This area was settled before 1622 by George Shinehow. Tobacco warehouses and docks were located at Swineyards and Willcox Wharf. A post office was established at Swineyards in 1848 and later located at Willcox Wharf. Landmarks have included Bethany . . . Map (db m9405) HM
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27 Virginia, Cumberland County, Farmville — MJ-2 — Needham Law School
Just east of here is Needham, location of Virginia's first proprietary law school and home of founder Judge Creed Taylor (1766 - 1836), politician, jurist, and legal educator. Taylor's law school at Needham, which opened in 1821 and closed by 1840, . . . Map (db m30239) HM
28 Virginia, Fairfax County, Alexandria, Belle View — These Trees
These trees were planted in commemoration of the eight Presidents of the United States who were sons of Virginia. George Washington, 1789-1797 • Thomas Jefferson, 1801-1809 • James Madison, 1809-1817 • James Monroe, 1817-1825 • Wm. . . . Map (db m814) HM
29 Virginia, Fauquier County, Warrenton — Warrenton Cemetery — Notable Confederate Resting Place — Reported permanently removed
The gate to your right opens to Warrenton Cemetery, the final resting place of 986 Confederate soldiers, of every Southern state, about 650 casualties of the Civil War. Many wounded Confederates were evacuated to Warrenton and vicinity after . . . Map (db m117019) HM
30 Virginia, Hampton, Fort Monroe — Notable Locations in the Hampton Roads
1. Fort Monroe — largest stone fort built in U.S. (1819-34). Home of Artillery School (1824-1906). Coast Artillery School (1907-1946) and other major commands. 2. Fort Wool — man-made island built on shoals by U.S. Army . . . Map (db m166588) HM
31 Virginia, New Kent County, Providence Forge — W-39 — Letitia Christian Tyler
Letitia Christian Tyler, wife of President John Tyler, is buried at Cedar Grove Cemetery a mile northeast. Born on 12 November 1790, a daughter of Robert and Mary Browne Christian, she married John Tyler at her home, Cedar Grove, on 29 March 1813. . . . Map (db m16849) HM
32 Virginia, Northampton County, Birdsnest — WY--11 — Three Northampton Landmarks
Three miles west stands the third church of Hungars Parish, begun in 1742 and completed by 1751, one of two colonial churches remaining on Virginia's Eastern Shore. The parish built the glebe house or minister's residence, 5.5 miles west, about . . . Map (db m48938) HM
33 Virginia, Portsmouth, Olde Towne — Q-8-M — Crawford House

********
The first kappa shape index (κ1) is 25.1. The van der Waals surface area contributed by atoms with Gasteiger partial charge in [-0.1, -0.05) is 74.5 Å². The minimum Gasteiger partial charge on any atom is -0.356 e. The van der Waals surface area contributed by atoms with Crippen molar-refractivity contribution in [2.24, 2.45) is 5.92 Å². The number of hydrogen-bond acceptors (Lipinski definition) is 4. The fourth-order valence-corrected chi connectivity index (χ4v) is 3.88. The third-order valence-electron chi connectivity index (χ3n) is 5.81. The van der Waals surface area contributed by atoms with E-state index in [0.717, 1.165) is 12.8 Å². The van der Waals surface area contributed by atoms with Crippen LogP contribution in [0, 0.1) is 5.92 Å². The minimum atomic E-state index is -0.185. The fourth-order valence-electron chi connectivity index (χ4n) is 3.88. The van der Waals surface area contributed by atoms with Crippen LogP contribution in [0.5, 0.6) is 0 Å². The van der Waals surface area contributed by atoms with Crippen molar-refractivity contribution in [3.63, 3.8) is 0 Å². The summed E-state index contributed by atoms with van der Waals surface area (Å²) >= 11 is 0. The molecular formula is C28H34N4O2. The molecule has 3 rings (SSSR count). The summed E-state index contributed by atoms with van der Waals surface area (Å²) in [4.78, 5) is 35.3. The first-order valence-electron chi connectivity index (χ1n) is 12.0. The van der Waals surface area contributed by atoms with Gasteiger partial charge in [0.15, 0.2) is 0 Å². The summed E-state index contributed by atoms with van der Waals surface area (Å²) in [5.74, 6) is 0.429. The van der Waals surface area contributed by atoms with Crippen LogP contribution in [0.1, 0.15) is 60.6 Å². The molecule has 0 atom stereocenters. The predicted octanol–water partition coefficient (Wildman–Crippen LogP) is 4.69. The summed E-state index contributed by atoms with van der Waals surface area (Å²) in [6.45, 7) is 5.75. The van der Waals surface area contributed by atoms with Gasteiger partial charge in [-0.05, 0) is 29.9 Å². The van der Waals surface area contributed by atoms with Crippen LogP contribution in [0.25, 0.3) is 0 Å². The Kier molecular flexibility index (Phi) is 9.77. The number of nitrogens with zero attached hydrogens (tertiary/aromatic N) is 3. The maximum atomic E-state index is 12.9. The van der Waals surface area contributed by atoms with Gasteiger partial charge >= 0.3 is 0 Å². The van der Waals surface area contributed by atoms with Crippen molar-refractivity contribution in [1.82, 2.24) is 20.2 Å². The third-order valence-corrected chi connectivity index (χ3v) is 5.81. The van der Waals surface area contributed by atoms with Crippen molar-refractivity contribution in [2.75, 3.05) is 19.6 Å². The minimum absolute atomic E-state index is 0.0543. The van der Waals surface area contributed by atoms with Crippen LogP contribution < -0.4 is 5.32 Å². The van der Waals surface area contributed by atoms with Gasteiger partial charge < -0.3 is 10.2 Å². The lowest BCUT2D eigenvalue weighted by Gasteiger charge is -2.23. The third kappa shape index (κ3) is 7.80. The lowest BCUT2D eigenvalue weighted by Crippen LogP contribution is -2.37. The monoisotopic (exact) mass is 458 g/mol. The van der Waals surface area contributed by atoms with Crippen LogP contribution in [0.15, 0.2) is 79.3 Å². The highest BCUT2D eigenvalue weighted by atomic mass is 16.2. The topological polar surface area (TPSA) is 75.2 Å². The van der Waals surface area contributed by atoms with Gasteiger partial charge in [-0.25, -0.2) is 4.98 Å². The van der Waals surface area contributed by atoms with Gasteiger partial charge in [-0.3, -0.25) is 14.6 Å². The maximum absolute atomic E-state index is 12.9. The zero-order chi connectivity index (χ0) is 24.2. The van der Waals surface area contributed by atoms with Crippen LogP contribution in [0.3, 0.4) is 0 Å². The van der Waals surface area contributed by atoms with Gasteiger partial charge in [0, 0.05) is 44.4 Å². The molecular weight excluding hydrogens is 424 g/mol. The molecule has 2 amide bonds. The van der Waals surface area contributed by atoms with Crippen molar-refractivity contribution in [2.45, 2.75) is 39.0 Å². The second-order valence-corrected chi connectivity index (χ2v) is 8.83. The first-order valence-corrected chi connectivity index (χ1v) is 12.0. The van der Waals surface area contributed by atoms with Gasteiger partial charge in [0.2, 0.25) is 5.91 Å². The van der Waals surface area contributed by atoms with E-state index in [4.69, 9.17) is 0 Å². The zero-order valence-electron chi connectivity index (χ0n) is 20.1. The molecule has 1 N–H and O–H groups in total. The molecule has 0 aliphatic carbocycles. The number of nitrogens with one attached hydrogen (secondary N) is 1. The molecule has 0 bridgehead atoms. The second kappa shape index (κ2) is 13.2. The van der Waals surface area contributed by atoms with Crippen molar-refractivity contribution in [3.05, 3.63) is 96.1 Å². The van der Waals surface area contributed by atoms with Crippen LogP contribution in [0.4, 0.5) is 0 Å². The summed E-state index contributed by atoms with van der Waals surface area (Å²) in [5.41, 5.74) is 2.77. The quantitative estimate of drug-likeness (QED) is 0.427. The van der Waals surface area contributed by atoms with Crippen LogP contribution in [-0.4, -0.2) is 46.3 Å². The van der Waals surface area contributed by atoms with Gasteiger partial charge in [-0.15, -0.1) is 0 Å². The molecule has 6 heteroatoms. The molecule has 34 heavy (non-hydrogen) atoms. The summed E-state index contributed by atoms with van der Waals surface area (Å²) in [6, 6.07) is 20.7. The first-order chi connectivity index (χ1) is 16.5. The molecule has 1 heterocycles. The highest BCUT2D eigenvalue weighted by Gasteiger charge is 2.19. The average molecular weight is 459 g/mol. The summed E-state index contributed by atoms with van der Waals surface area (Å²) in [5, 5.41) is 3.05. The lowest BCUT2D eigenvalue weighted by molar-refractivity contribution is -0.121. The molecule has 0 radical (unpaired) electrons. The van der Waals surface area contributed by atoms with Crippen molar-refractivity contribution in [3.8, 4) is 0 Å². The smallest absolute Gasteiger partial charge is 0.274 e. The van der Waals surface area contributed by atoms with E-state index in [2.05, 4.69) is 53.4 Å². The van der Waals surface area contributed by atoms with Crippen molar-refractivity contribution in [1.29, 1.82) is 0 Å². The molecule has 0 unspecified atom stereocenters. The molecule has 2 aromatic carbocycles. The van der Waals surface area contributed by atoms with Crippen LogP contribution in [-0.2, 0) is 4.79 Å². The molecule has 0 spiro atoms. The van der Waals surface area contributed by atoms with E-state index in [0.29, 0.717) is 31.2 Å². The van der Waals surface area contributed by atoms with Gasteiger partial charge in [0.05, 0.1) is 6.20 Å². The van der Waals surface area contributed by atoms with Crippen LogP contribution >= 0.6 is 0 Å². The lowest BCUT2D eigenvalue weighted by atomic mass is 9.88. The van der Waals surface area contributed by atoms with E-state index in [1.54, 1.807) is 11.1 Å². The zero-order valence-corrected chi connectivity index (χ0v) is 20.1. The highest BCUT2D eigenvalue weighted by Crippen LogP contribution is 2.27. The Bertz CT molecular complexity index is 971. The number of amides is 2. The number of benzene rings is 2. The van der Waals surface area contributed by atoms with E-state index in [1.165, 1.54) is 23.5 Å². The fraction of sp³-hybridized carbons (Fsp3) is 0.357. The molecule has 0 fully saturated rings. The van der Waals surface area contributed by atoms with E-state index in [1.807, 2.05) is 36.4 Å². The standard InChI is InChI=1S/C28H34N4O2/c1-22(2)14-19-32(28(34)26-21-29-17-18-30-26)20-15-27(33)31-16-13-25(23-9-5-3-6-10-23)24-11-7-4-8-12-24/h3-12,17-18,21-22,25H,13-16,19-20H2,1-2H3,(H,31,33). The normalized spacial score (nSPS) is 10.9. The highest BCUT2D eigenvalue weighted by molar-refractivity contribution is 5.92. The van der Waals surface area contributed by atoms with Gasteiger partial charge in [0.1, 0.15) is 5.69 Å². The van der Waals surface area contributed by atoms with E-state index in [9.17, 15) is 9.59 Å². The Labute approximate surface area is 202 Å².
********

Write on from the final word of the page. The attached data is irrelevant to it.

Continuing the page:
Erected 1835 by J.W. Collins, Portsmouth’s first five-story building and for many years a leading hotel. Presidents Van Buren, Tyler, and Fillmore were entertained here.Map (db m20461) HM
34 Virginia, Richmond, Capitol District — John Tyler
State Legislator, U.S. Congressman Governor of Virginia, U.S. Senator, Vice President of U.S., Peace Commissioner, Confederate Congressman and tenth President of the United States This marker was placed in 1949 by the Head . . . Map (db m4713) HM
35 Virginia, Virginia Beach, North Virginia Beach — John Tyler — 1790 - 1862 — Charles City County —
The 10th U.S. President, Tyler was the first to succeed on death of an incumbent. He established "full presidential powers, not just acting power." His foreign policy opened trade with China and established the Maine boundary. He was the force . . . Map (db m165941) HM
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36 West Virginia, Calhoun County, Arnoldsburg — Gilmer County / Calhoun County
Gilmer CountyFormed, 1845, from Kanawha and Lewis. Named for Thomas Walker Gilmer, Secretary of the Navy in President Tyler's Cabinet, who was killed by the explosion of a gun on board the United States battleship, Princeton, February 28, 1844. . . . Map (db m73437) HM
37 West Virginia, Greenbrier County, White Sulphur Springs — President's Cottage
Built in 1834-1835 by Stephen Henderson First Summer White House Occupied by Martin Van Buren John Tyler Millard Fillmore Franklin Pierce James BuchananMap (db m85210) HM
38 West Virginia, Jefferson County, Harpers Ferry — Mere Machines of Labor — Harpers Ferry National Historical Park — National Park Service, U.S. Department of the Interior —
Work in the Smith and Forging Shop that stood here was dirty, smoky, noisy, and dangerous. Worse still, in the early 1800s armorers changed from skilled craftsmen - creating unique handcrafted weapons - into wage laborers tending machines for less . . . Map (db m23491) HM
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Dec. 11, 2023